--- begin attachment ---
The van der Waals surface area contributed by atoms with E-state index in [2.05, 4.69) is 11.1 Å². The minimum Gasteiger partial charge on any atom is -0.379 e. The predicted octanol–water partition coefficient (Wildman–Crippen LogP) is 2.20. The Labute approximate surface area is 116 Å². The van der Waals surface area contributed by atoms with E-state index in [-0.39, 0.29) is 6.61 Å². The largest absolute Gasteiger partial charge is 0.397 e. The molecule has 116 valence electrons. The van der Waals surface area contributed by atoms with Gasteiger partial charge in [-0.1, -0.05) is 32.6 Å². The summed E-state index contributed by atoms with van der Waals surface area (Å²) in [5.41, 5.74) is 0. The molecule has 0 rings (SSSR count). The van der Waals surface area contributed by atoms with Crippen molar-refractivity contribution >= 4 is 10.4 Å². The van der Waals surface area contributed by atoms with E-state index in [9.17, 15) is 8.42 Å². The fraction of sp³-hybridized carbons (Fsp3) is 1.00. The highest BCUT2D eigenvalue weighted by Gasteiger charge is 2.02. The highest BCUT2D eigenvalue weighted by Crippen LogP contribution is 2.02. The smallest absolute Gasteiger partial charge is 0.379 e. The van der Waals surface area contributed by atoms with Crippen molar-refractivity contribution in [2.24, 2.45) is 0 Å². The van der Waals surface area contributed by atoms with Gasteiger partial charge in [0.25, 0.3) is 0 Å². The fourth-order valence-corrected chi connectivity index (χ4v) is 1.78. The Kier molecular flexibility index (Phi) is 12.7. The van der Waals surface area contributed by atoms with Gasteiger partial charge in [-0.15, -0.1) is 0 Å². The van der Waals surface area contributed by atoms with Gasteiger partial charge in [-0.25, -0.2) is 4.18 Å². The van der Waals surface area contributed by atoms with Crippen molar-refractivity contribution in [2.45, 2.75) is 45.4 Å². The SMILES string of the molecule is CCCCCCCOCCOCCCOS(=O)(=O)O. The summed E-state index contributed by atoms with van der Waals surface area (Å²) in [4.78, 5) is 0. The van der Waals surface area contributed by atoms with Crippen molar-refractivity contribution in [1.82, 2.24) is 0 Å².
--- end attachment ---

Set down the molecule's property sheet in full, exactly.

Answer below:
The van der Waals surface area contributed by atoms with E-state index in [2.05, 4.69) is 11.1 Å². The minimum Gasteiger partial charge on any atom is -0.379 e. The predicted octanol–water partition coefficient (Wildman–Crippen LogP) is 2.20. The Labute approximate surface area is 116 Å². The van der Waals surface area contributed by atoms with E-state index in [-0.39, 0.29) is 6.61 Å². The largest absolute Gasteiger partial charge is 0.397 e. The molecule has 116 valence electrons. The van der Waals surface area contributed by atoms with Gasteiger partial charge in [-0.1, -0.05) is 32.6 Å². The summed E-state index contributed by atoms with van der Waals surface area (Å²) in [5.41, 5.74) is 0. The molecule has 0 rings (SSSR count). The van der Waals surface area contributed by atoms with Crippen molar-refractivity contribution >= 4 is 10.4 Å². The van der Waals surface area contributed by atoms with E-state index in [9.17, 15) is 8.42 Å². The fraction of sp³-hybridized carbons (Fsp3) is 1.00. The highest BCUT2D eigenvalue weighted by Gasteiger charge is 2.02. The highest BCUT2D eigenvalue weighted by Crippen LogP contribution is 2.02. The smallest absolute Gasteiger partial charge is 0.379 e. The van der Waals surface area contributed by atoms with Crippen molar-refractivity contribution in [2.24, 2.45) is 0 Å². The van der Waals surface area contributed by atoms with Gasteiger partial charge in [0.25, 0.3) is 0 Å². The fourth-order valence-corrected chi connectivity index (χ4v) is 1.78. The Kier molecular flexibility index (Phi) is 12.7. The van der Waals surface area contributed by atoms with Gasteiger partial charge in [-0.15, -0.1) is 0 Å². The van der Waals surface area contributed by atoms with Gasteiger partial charge in [-0.25, -0.2) is 4.18 Å². The van der Waals surface area contributed by atoms with Crippen molar-refractivity contribution in [2.45, 2.75) is 45.4 Å². The SMILES string of the molecule is CCCCCCCOCCOCCCOS(=O)(=O)O. The summed E-state index contributed by atoms with van der Waals surface area (Å²) in [4.78, 5) is 0. The van der Waals surface area contributed by atoms with Crippen molar-refractivity contribution in [1.82, 2.24) is 0 Å².